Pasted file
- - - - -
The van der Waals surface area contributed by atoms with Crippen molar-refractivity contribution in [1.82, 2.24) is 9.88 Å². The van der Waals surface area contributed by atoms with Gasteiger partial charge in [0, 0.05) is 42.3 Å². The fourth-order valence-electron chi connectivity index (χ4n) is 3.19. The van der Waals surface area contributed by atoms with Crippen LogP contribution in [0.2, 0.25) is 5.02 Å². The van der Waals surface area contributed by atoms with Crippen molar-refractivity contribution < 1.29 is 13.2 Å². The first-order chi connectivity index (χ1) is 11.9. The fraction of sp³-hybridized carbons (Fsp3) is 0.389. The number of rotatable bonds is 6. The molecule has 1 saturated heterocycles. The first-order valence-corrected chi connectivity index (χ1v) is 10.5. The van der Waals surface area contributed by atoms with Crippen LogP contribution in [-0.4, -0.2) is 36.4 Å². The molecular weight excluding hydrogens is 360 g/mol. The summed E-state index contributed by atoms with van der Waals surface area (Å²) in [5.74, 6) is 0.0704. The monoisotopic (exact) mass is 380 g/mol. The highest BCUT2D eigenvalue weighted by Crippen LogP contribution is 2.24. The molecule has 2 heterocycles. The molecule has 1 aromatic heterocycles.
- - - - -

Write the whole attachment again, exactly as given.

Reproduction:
The van der Waals surface area contributed by atoms with Crippen molar-refractivity contribution in [1.82, 2.24) is 9.88 Å². The van der Waals surface area contributed by atoms with Gasteiger partial charge in [0, 0.05) is 42.3 Å². The fourth-order valence-electron chi connectivity index (χ4n) is 3.19. The van der Waals surface area contributed by atoms with Crippen LogP contribution in [0.2, 0.25) is 5.02 Å². The van der Waals surface area contributed by atoms with Crippen molar-refractivity contribution < 1.29 is 13.2 Å². The first-order chi connectivity index (χ1) is 11.9. The fraction of sp³-hybridized carbons (Fsp3) is 0.389. The number of rotatable bonds is 6. The molecule has 1 saturated heterocycles. The first-order valence-corrected chi connectivity index (χ1v) is 10.5. The van der Waals surface area contributed by atoms with Crippen LogP contribution in [-0.4, -0.2) is 36.4 Å². The molecular weight excluding hydrogens is 360 g/mol. The summed E-state index contributed by atoms with van der Waals surface area (Å²) in [5.74, 6) is 0.0704. The monoisotopic (exact) mass is 380 g/mol. The highest BCUT2D eigenvalue weighted by Crippen LogP contribution is 2.24. The molecule has 2 heterocycles. The molecule has 1 aromatic heterocycles.